 into the Achilles tendon (which is located behind the ankle joint), or
 directly into a vein (intravenous), the spinal cord (intrathecal), the outer
covering of the brain (extradural), into the nostrils (intranasal) or in the
eye (intraocular).
Warnings and precautions
Talk to your doctor or nurse before taking Depo-Medrone if you have any of
the following conditions.
Your doctor may also have to monitor your treatment more closely, alter
your dose or give you another medicine.
 Acute adrenal insufficiency (when your body cannot produce
enough corticosteroid due to problems with your adrenal glands).
 Acute pancreatitis (inflammation of the pancreas).
 Chickenpox, measles, shingles or a herpes ey e infection. If you
think you have been in contact with someone with chickenpox, measles
or shingles and you have not already had these illnesses, or if you are
unsure if you have had them.
 Severe depression or manic depression (bipolar disorder). This includes
having had depression before while taking steroid medicines like
Depo-Medrone, or having a family history of these illnesses.
 Cushing’s disease (condition caused by an excess of cortisol
hormone in your body).
 Diabetes (or if there is a family history of diabetes).
 Epilepsy, fits or seizures.
 Glaucoma (increased pressure in the eye) or if there is a family
history of glaucoma.
 You have recently suffered a heart attack.
 Heart problems, including heart failure or infections.
 Hypertension (high blood pressure).
 Hypotension (low blood pressure).
 Hypothyroidism (an under -active thyroid).
 Joint infection.
 Kidney or liver disease.
 Muscle problems (pain or weakness) have happened while taking
steroid medicines in the past.
 Myasthenia gravis (a condition causing tired and weak muscles).
 Osteoporosis (brittle bones).
 Pheochromocytoma (a rare tumour of adrenal gland tissue. The
adrenal glands are located above the kidneys).
 Skin abscess.
 Stomach ulcer or other serious stomach or intestinal problems.
 Unusual stress.
 Thrombophlebitis - vein problems due to thrombosis (clots in the veins)
resulting in phlebitis (red, swollen and tender veins).
 Tuberculosis (TB) or if you have suffered tuberculosis in the past.
 Traumatic brain injury.
You must tell your doctor before you take this medicine if you have any of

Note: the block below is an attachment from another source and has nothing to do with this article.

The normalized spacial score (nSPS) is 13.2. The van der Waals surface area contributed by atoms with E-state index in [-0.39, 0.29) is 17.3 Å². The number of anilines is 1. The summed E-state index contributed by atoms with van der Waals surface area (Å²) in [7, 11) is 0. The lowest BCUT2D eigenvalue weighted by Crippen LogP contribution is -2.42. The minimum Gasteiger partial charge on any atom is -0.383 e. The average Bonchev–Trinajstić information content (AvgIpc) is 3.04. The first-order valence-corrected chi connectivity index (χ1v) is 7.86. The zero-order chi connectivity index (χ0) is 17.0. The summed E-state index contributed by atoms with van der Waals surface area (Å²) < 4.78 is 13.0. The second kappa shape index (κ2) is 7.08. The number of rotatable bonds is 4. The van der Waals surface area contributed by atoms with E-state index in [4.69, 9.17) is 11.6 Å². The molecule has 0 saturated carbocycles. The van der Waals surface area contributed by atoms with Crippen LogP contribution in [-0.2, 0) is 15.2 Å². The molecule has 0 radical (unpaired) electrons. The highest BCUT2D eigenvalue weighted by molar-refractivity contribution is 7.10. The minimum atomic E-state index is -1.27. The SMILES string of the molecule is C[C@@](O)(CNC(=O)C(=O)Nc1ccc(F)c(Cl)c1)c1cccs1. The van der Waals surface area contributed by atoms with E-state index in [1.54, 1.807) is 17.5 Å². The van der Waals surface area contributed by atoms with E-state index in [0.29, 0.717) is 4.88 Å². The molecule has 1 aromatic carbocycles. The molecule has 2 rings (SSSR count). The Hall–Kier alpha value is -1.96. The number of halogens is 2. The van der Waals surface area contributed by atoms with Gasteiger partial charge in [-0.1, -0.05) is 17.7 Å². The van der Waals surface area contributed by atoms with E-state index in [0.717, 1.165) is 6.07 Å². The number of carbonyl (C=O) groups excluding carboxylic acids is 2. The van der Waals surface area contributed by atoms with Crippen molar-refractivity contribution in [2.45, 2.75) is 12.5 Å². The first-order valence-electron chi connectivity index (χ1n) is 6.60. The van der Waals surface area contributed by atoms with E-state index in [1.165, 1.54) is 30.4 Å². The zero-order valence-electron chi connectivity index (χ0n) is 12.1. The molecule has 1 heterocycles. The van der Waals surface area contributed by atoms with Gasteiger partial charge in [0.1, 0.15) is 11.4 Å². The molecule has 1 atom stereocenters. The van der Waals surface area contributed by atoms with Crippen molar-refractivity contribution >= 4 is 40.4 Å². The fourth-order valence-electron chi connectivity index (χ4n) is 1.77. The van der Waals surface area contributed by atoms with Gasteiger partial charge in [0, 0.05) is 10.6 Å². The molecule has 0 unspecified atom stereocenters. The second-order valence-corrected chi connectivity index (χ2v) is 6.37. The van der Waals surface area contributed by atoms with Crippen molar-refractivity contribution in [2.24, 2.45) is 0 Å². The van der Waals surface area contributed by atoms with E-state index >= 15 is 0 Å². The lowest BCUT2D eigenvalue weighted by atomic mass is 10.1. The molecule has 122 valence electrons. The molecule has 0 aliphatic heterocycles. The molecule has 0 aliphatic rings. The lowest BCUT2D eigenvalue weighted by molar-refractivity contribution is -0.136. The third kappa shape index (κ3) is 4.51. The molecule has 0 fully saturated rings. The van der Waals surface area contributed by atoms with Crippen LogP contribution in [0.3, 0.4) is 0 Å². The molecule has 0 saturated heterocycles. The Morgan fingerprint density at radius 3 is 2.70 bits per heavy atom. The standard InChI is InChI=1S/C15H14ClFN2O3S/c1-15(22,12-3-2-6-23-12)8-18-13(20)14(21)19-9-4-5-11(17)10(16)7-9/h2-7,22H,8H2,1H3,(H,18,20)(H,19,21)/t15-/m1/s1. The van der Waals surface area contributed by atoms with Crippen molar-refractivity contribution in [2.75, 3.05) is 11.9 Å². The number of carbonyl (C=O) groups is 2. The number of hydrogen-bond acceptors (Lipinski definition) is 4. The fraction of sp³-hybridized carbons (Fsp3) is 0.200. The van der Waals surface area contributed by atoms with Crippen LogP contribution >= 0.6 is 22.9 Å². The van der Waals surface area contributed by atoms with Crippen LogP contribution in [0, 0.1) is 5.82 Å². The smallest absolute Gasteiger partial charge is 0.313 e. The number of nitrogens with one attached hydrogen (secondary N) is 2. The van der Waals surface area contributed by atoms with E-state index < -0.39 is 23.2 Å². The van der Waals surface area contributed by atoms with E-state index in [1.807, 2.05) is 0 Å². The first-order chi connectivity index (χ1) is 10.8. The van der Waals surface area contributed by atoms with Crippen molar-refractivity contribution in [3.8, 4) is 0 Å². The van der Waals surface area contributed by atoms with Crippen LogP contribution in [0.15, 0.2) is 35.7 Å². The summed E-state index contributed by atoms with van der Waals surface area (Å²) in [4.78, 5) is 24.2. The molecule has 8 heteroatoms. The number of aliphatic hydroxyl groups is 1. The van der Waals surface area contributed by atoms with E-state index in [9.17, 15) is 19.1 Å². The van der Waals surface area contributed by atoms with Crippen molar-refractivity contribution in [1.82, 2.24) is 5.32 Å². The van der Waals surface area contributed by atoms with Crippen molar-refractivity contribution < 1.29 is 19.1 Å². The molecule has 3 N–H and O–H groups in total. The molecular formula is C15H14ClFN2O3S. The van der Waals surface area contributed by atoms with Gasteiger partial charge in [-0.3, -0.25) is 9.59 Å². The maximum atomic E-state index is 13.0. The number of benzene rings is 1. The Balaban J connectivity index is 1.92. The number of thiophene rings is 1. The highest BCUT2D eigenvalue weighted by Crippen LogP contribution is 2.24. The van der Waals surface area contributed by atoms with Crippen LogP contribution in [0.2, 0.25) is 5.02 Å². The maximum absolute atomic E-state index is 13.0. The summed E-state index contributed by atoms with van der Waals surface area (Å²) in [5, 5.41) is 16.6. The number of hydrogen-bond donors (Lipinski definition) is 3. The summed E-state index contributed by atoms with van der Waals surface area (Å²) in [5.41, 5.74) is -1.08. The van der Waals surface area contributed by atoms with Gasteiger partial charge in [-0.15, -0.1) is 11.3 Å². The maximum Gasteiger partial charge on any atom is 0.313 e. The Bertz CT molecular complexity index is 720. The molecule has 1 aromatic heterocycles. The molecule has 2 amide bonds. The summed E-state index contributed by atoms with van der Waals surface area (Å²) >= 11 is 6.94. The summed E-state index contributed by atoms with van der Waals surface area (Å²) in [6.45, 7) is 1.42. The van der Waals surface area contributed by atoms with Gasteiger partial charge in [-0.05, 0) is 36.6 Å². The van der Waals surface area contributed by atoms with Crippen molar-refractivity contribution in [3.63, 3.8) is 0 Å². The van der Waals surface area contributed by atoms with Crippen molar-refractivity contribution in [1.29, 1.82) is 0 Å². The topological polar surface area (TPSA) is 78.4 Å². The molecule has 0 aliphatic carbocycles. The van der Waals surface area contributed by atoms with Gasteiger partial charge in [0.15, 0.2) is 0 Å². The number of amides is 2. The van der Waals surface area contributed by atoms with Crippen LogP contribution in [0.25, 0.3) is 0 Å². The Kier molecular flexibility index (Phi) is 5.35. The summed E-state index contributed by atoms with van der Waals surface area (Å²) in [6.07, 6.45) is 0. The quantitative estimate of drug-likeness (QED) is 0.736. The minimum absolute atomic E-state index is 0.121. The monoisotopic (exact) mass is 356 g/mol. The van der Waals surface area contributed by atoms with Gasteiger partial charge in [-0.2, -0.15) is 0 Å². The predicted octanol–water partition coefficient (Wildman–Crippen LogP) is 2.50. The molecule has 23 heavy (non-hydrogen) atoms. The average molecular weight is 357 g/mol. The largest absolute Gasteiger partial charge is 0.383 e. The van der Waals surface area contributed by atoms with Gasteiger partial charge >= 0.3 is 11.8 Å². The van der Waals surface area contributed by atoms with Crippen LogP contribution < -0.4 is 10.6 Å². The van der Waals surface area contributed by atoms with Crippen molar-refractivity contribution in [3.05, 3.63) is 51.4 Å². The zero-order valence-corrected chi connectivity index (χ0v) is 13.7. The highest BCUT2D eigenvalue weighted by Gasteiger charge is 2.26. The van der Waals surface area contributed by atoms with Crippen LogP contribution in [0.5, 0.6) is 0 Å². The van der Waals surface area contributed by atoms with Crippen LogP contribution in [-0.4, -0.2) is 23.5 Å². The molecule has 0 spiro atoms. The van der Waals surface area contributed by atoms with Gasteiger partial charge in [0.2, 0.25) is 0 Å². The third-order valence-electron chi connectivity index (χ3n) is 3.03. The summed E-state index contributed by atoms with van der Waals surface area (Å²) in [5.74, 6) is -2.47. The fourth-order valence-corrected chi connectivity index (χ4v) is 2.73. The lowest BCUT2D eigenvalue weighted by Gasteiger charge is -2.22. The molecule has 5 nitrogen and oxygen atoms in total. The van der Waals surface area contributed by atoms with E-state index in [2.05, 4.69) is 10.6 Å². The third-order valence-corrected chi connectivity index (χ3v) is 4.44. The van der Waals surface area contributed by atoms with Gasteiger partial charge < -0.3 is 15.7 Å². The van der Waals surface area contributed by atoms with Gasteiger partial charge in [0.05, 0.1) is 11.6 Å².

the conditions listed above.
Other medicines and Depo-Medrone
Tell your doctor or pharmacist if you are taking, have recently taken or
might take any other medicines.

You should tell your doctor if you are taking any of the following medicines
which can affect the way Depo-Medrone or the other medicine works:
 Acetazolamide - used to treat glaucoma and epilepsy.
 Aminoglutethimide and cyclophosphamide - used for treating cancer.
 Antibacterials (such as isoniazid, erythromycin, clarithromycin and
troleandomycin).
 Anticoagulants - used to ‘thin’ the blood such as acenocoumarol,
phenindione and warfarin.
 Anticholinesterases - used to treat myasthenia gravis (a muscle
condition) such as distigmine and neostigmine.
 Antidiabetics - medicines used to treat high blood sugar.
 Antiemetics (such as aprepitant and fosaprepitant).
 Aspirin and non-steroidal anti-inflammatory medicines (also called
NSAIDs) such as ibuprofen used to treat mild to moderate pain.
 Barbiturates, carbamazepine, phenytoin and primidone - used to
treat epilepsy.
 Carbenoxolone - used for heartburn and acid indigestion.
 Ciclosporin - used to treat conditions such as severe rheumatoid
arthritis, severe psoriasis or following an organ or bone marrow
transplant.
 Digoxin - used for heart failure and/or an irregular heart beat.
 Diltiazem - used for heart problems or high blood pressure.
 Ethinylestradiol and norethindrone - oral contraceptives.
 Indinavir and ritonavir - used to treat HIV infections.
 Ketoconazole or itraconazole - used to treat fungal infections.
 Pancuronium and vecuronium - or other medicines called
neuromuscular blocking agents which are used in some surgical